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Ryan J. Larson Bound Over for Trial Under State's Sexually Violent Person Statute
 

MADISON — Attorney General J.B. Van Hollen announced today that Lafayette County Circuit Court Judge William D. Johnston, after presiding over an evidentiary hearing on Friday, February 21, 2014, found probable cause that Ryan J. Larson, 34, is a sexually violent person.  The Wisconsin Department of Justice (DOJ) filed a petition under the state’s sexual predator law against Larson on February 14, 2014.

 

Chapter 980 of the Wisconsin Statutes relates to the control, care and treatment of sexually violent persons.  Under Wisconsin law, a person may be subject to a civil commitment when the person has been convicted of a sexually violent offense, has a mental disorder, and is dangerous to others because the mental disorder makes it likely he or she will commit further acts of sexual violence.  A civil commitment is defined in Wisconsin law as commitment to the custody and care of the Department of Health Services for control, care, and treatment until the person is no longer considered sexually violent.

 

According to the DOJ petition, Larson was convicted of one count of First Degree Sexual Assault While Using a Dangerous Weapon (count one) and one count of  False Imprisonment (count two) in Lafayette County on March 3, 2004.  On May 27, 2004, Larson received nine years confinement in the Wisconsin State Prison System and eleven years extended supervision on count one and one year confinement in the Wisconsin State Prison System, concurrent to count one, and four years extended supervision on count two.  Larson was released from the Department of Corrections on February 18, 2014, but had been detained at a Department of Health Services facility to await further proceedings on the petition.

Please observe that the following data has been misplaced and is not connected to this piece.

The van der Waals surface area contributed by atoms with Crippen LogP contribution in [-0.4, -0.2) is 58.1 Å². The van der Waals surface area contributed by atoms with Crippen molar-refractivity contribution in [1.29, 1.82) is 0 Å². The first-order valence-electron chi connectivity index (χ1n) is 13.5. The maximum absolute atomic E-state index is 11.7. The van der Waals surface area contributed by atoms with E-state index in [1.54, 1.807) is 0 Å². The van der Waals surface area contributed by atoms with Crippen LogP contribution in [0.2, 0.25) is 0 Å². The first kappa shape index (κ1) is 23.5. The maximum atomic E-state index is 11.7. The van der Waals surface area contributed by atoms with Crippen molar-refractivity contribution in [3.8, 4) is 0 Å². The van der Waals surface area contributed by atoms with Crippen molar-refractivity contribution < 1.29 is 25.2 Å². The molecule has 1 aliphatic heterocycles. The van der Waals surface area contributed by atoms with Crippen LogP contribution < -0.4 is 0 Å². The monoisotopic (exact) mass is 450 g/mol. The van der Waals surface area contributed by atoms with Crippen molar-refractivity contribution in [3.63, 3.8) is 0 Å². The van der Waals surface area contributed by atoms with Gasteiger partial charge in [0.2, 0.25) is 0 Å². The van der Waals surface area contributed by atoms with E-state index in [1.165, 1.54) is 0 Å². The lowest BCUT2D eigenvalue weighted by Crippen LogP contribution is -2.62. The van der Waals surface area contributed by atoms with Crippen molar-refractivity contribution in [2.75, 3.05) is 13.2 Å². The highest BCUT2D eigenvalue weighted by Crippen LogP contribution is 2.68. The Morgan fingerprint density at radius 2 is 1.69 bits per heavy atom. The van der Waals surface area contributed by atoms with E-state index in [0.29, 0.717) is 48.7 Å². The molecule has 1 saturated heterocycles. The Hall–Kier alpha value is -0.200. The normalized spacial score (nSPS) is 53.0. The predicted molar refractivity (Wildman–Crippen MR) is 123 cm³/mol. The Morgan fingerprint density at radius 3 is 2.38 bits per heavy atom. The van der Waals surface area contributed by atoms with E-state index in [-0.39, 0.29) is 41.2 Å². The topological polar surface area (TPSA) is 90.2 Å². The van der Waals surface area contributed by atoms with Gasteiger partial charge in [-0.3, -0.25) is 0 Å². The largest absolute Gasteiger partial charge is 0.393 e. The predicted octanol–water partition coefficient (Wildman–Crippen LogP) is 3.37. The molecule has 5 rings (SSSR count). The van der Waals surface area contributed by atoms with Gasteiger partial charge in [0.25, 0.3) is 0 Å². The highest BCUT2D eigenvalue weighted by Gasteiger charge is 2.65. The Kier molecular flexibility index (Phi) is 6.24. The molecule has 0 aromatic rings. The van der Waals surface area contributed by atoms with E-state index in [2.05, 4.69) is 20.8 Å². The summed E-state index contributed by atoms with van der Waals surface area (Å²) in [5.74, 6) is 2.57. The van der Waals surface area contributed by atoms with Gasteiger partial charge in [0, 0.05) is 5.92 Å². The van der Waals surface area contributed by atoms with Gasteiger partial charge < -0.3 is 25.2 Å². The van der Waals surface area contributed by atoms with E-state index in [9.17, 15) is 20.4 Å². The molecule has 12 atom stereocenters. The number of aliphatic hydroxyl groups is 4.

The state’s petition alleges that Larson suffers from mental conditions that predispose him to engage in acts of sexual violence.  The petition also alleges that Larson is dangerous as his mental disorders make it likely that he will engage in future acts of sexual violence.  A petition is only an allegation and a finding of probable cause only allows the state’s case to move forward.  Larson is legally presumed not to be a sexually violent person unless and until the state proves him to be a sexually violent person at a trial.

 

Assistant Attorney General Michael G. Schaefer represents the state in this case.